We had two hours in Whitby and, right on cue, for the first time in what seemed like months, the sun actually graced us with its presence.

No trip to the seaside, of course, is complete without a trayful of fish and chips.

JJ offered a couple of recommendations we might like to try but added that you can’t really go wrong in Whitby.

You’re certainly spoilt for choice, with that familiarly-seductive smell filling the air at every turn.

We opted for Trenchers close to the harbour and, then, after much deliberation, chose against dining inside and paying double, to sit on a bench and risk divebombing seagulls.

The hesitation mainly came from me as I know, through a haunting previous experience, that those warning signposts shouldn’t be treated with disdain, having once lost my giant-sized Cornish Pasty in St Ives, much to the amusement of those watching on from the nearby beer garden.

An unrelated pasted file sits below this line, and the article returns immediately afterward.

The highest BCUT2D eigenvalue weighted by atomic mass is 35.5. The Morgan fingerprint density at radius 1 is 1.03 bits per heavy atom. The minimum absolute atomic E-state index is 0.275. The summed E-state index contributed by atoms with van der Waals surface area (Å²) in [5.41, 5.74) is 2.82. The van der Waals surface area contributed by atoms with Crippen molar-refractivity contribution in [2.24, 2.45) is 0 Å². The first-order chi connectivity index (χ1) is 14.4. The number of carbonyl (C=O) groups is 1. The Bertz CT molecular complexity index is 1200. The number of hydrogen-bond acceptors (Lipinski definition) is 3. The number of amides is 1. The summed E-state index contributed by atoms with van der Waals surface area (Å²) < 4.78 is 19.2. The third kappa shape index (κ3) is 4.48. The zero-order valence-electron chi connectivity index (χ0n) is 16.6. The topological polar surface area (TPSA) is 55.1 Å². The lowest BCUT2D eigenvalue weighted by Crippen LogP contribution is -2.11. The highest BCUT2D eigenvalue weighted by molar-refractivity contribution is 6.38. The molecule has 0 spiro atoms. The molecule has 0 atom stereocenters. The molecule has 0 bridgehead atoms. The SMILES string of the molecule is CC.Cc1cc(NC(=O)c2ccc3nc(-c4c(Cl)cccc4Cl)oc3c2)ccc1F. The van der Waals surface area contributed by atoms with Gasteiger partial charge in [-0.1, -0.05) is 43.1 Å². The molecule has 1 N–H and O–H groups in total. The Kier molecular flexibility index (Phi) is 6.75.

I managed to hold on to my scampi, chips and mushy peas, though, which were as tasty as expected.

Leaving Whitby, we then set off back for York via long diversions through the Moors.

It was a nice, leisurely end to the afternoon, with JJ going off the beaten track somewhat and pointing out several little-known landmarks amid the national park’s 3,000 miles of dry-stone wall.

Wildlife wise, we spotted a heron and grouse – even having to stop to let one cross the road.

Perhaps the highlight, though, of the last leg of our trip was breathing some air into our lungs at Danby Beacon and marvelling at another stunning panorama, with 50-mile views possible on a clear day over the moorland including, as pointed out by JJ, clearly visible prehistoric burial mounds.

The beacon is also of historical significance as, due to its lofty location, it was once lighted to warn people of impending attacks.

Now, it has a flame on occasions such as the Queen’s birthday.

Even arriving back at York during rush-hour was, for once, stress-free, with the ever-obliging JJ happy to drop us off outside the Minster, instead of the planned return to Leeman Road.

BLOB For full details of Mountain Goat’s tours, visit their website at www.mountain-goat.com/Yorkshire